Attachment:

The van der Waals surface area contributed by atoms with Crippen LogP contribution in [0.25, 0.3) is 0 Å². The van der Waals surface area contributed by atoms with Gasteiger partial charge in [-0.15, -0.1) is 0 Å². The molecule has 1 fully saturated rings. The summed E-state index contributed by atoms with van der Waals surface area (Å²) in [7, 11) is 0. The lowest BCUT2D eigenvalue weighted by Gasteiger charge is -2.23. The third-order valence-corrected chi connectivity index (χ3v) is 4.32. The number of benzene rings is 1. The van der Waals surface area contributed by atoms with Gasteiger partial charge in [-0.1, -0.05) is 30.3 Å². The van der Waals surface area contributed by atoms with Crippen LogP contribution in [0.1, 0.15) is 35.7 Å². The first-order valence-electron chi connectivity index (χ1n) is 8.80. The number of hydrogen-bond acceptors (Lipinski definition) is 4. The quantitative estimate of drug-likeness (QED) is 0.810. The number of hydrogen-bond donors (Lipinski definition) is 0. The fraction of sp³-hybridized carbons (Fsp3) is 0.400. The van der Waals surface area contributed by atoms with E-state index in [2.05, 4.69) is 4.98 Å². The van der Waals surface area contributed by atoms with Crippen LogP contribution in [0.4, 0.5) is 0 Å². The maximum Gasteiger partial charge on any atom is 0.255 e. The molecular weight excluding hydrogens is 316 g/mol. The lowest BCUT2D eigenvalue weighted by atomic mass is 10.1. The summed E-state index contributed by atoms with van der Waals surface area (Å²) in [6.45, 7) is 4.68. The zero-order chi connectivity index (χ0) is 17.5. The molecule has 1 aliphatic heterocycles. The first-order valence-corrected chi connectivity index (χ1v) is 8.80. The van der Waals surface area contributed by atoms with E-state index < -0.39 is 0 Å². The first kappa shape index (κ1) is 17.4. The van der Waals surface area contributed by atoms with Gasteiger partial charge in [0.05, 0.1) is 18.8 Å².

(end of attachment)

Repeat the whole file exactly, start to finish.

The van der Waals surface area contributed by atoms with Crippen LogP contribution in [0.25, 0.3) is 0 Å². The van der Waals surface area contributed by atoms with Gasteiger partial charge in [-0.15, -0.1) is 0 Å². The molecule has 1 fully saturated rings. The summed E-state index contributed by atoms with van der Waals surface area (Å²) in [7, 11) is 0. The lowest BCUT2D eigenvalue weighted by Gasteiger charge is -2.23. The third-order valence-corrected chi connectivity index (χ3v) is 4.32. The number of benzene rings is 1. The van der Waals surface area contributed by atoms with Gasteiger partial charge in [-0.1, -0.05) is 30.3 Å². The van der Waals surface area contributed by atoms with Crippen LogP contribution in [0.1, 0.15) is 35.7 Å². The first-order valence-electron chi connectivity index (χ1n) is 8.80. The number of hydrogen-bond acceptors (Lipinski definition) is 4. The quantitative estimate of drug-likeness (QED) is 0.810. The number of hydrogen-bond donors (Lipinski definition) is 0. The fraction of sp³-hybridized carbons (Fsp3) is 0.400. The van der Waals surface area contributed by atoms with E-state index in [2.05, 4.69) is 4.98 Å². The van der Waals surface area contributed by atoms with Crippen LogP contribution in [0.4, 0.5) is 0 Å². The maximum Gasteiger partial charge on any atom is 0.255 e. The molecular weight excluding hydrogens is 316 g/mol. The lowest BCUT2D eigenvalue weighted by atomic mass is 10.1. The summed E-state index contributed by atoms with van der Waals surface area (Å²) in [6.45, 7) is 4.68. The zero-order chi connectivity index (χ0) is 17.5. The molecule has 1 aliphatic heterocycles. The first-order valence-corrected chi connectivity index (χ1v) is 8.80. The van der Waals surface area contributed by atoms with E-state index < -0.39 is 0 Å². The first kappa shape index (κ1) is 17.4. The van der Waals surface area contributed by atoms with Gasteiger partial charge in [0.05, 0.1) is 18.8 Å².